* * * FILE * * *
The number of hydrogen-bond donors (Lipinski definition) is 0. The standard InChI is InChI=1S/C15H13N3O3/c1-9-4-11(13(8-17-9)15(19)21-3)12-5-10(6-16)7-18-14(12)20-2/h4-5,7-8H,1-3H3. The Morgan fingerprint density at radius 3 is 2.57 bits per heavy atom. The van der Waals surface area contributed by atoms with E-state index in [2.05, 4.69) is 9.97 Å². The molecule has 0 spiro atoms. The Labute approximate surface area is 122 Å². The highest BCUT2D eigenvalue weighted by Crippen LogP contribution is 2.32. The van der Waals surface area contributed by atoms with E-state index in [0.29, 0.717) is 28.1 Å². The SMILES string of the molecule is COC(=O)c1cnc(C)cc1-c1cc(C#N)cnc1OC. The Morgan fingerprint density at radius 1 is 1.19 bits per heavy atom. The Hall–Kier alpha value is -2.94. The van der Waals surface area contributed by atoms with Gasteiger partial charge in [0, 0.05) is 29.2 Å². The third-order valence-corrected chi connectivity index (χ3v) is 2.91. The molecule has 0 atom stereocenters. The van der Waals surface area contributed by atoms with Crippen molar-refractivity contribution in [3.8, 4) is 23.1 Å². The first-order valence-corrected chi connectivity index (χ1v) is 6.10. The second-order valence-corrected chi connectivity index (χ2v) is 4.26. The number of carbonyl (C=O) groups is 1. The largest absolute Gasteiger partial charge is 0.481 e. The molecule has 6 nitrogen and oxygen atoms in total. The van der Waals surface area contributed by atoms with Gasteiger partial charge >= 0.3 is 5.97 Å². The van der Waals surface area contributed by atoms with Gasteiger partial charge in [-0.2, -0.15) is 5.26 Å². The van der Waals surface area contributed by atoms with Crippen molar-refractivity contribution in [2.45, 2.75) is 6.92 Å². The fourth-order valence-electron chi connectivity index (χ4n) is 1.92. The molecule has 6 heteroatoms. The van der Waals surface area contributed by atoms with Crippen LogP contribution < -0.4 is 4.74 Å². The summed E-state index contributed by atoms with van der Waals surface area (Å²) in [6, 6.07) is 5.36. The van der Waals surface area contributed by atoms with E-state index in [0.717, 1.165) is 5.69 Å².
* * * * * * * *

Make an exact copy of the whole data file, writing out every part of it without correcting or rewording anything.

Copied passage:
The number of hydrogen-bond donors (Lipinski definition) is 0. The standard InChI is InChI=1S/C15H13N3O3/c1-9-4-11(13(8-17-9)15(19)21-3)12-5-10(6-16)7-18-14(12)20-2/h4-5,7-8H,1-3H3. The Morgan fingerprint density at radius 3 is 2.57 bits per heavy atom. The van der Waals surface area contributed by atoms with E-state index in [2.05, 4.69) is 9.97 Å². The molecule has 0 spiro atoms. The Labute approximate surface area is 122 Å². The highest BCUT2D eigenvalue weighted by Crippen LogP contribution is 2.32. The van der Waals surface area contributed by atoms with E-state index in [0.29, 0.717) is 28.1 Å². The SMILES string of the molecule is COC(=O)c1cnc(C)cc1-c1cc(C#N)cnc1OC. The Morgan fingerprint density at radius 1 is 1.19 bits per heavy atom. The Hall–Kier alpha value is -2.94. The van der Waals surface area contributed by atoms with Gasteiger partial charge in [0, 0.05) is 29.2 Å². The third-order valence-corrected chi connectivity index (χ3v) is 2.91. The molecule has 0 atom stereocenters. The van der Waals surface area contributed by atoms with Crippen molar-refractivity contribution in [3.8, 4) is 23.1 Å². The first-order valence-corrected chi connectivity index (χ1v) is 6.10. The second-order valence-corrected chi connectivity index (χ2v) is 4.26. The number of carbonyl (C=O) groups is 1. The largest absolute Gasteiger partial charge is 0.481 e. The molecule has 6 nitrogen and oxygen atoms in total. The van der Waals surface area contributed by atoms with Gasteiger partial charge >= 0.3 is 5.97 Å². The van der Waals surface area contributed by atoms with Gasteiger partial charge in [-0.2, -0.15) is 5.26 Å². The van der Waals surface area contributed by atoms with Crippen molar-refractivity contribution in [2.45, 2.75) is 6.92 Å². The fourth-order valence-electron chi connectivity index (χ4n) is 1.92. The molecule has 6 heteroatoms. The van der Waals surface area contributed by atoms with Crippen LogP contribution < -0.4 is 4.74 Å². The summed E-state index contributed by atoms with van der Waals surface area (Å²) in [6, 6.07) is 5.36. The van der Waals surface area contributed by atoms with E-state index in [0.717, 1.165) is 5.69 Å².